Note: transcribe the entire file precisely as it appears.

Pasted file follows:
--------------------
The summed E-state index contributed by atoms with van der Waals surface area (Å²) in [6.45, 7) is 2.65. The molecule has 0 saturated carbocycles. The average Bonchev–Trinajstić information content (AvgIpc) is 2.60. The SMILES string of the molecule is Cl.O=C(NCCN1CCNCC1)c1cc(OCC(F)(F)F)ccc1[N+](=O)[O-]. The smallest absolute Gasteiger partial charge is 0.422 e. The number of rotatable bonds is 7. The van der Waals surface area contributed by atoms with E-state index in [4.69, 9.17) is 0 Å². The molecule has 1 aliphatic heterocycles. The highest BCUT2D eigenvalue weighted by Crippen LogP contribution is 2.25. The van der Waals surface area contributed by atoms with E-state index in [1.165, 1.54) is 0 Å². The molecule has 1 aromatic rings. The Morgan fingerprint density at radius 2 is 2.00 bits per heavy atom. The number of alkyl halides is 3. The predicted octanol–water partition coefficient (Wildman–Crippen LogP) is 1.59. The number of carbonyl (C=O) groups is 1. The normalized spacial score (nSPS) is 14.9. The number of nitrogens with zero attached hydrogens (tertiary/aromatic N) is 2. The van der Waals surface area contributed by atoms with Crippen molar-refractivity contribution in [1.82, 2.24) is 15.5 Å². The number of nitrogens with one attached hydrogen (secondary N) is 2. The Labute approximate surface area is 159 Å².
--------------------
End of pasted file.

The summed E-state index contributed by atoms with van der Waals surface area (Å²) in [6.45, 7) is 2.65. The molecule has 0 saturated carbocycles. The average Bonchev–Trinajstić information content (AvgIpc) is 2.60. The SMILES string of the molecule is Cl.O=C(NCCN1CCNCC1)c1cc(OCC(F)(F)F)ccc1[N+](=O)[O-]. The smallest absolute Gasteiger partial charge is 0.422 e. The number of rotatable bonds is 7. The van der Waals surface area contributed by atoms with E-state index in [4.69, 9.17) is 0 Å². The molecule has 1 aliphatic heterocycles. The highest BCUT2D eigenvalue weighted by Crippen LogP contribution is 2.25. The van der Waals surface area contributed by atoms with E-state index in [1.165, 1.54) is 0 Å². The molecule has 1 aromatic rings. The Morgan fingerprint density at radius 2 is 2.00 bits per heavy atom. The number of alkyl halides is 3. The predicted octanol–water partition coefficient (Wildman–Crippen LogP) is 1.59. The number of carbonyl (C=O) groups is 1. The normalized spacial score (nSPS) is 14.9. The number of nitrogens with zero attached hydrogens (tertiary/aromatic N) is 2. The van der Waals surface area contributed by atoms with Crippen molar-refractivity contribution in [1.82, 2.24) is 15.5 Å². The number of nitrogens with one attached hydrogen (secondary N) is 2. The Labute approximate surface area is 159 Å².